The livelihoods of millions of farmers in low- and middle-income countries rely on secure access to productive land. However, many smallholder farmers hold customary rights to their land that have not been accorded legal status by their country's property-rights structure. Secure land tenure provides the poor with greater incentives to invest in their land in order to produce greater returns, without fear of its being seized by authorities. As a result, securing land rights can be considered a key part of strategies to reduce poverty, particularly among women and disadvantaged groups. Two potential methods of strengthening property rights include conversion of communal or non-demarcated rural land to freehold title or statutory recognition and codification of customary or communal rural land rights. Existing evidence on the impact of tenure-recognition policies on productivity and farmer welfare is mixed and scattered across contexts, and no known systematic review or meta-analysis on this relationship has been undertaken to date.
Authors' stated objectives: 1. To understand the quantitative and qualitative impacts of interventions to strengthen land property rights on agricultural and livelihood outcomes in rural areas of low- and middle-income countries. 2. To assess whether these effects are different for men and women and under what circumstances. 3. To assess specific mechanisms that enable or limit productivity improvement (barriers and facilitators).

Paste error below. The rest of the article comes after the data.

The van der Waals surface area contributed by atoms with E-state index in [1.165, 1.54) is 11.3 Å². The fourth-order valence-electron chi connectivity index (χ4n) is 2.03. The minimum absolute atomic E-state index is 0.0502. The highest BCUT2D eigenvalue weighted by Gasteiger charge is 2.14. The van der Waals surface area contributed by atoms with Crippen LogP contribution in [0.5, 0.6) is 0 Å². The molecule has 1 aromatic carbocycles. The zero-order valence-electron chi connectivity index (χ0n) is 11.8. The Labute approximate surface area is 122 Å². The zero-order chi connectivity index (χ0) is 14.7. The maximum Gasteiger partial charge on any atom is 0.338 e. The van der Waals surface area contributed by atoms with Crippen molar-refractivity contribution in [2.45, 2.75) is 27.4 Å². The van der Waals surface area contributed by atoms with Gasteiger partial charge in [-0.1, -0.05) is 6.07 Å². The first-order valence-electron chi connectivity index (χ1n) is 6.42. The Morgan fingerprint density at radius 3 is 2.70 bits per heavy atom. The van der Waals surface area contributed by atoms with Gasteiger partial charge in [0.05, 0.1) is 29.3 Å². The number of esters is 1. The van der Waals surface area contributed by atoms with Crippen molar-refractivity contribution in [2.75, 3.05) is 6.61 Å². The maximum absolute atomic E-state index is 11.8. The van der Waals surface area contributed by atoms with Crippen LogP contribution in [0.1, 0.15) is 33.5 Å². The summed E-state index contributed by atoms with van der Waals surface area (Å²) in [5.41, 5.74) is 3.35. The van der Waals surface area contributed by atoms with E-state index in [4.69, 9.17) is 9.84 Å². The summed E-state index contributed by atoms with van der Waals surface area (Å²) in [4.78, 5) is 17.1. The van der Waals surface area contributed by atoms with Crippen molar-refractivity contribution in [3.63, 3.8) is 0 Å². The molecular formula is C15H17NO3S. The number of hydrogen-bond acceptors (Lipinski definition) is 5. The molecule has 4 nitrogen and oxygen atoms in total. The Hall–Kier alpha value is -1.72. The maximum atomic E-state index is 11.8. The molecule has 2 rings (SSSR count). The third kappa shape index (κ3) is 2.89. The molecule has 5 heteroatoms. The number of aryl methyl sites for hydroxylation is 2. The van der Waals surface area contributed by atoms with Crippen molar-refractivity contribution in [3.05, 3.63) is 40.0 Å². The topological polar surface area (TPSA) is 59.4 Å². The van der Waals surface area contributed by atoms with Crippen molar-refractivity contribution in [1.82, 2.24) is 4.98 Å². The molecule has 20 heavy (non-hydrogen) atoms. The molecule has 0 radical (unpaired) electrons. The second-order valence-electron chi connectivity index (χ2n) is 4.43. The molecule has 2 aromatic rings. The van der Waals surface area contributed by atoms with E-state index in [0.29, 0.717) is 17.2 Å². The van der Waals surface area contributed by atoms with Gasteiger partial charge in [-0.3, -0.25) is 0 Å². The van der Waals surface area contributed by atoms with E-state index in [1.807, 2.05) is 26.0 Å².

For the quantitative synthesis, the authors include randomised experiments and quasi-experimental designs. To be included, quasi-experimental designs had to employ strategies for causal identification and use some method for removing biases due to non-random assignment of treatment. All studies had to assess the impact of either conversion to freehold title or statutory recognition of land rights on at least one of the intermediate or final outcomes of interest, including productivity of land use; welfare in terms of income, consumption or poverty; and measures of gender-based welfare. The authors included published studies and grey literature, which measured the outcomes of interest between 1980 and 2012 in a low- or middle-income country. They searched online databases,including Econlit, CAB Abstracts and Web of Science; grey-literature databases, such as Open Grey; and databases of relevant institutions. They also conducted bibliographic snowballing and hand searches of 27 key journals. They coded quantitative studies in terms of risk of bias in estimating impacts, using the International Development Coordinating Group (IDCG) Risk of Bias Tool for their assessment. Due to high heterogeneity in effect sizes between studies, they used random-effects meta-analysis and random-effects meta-regression on moderator variables.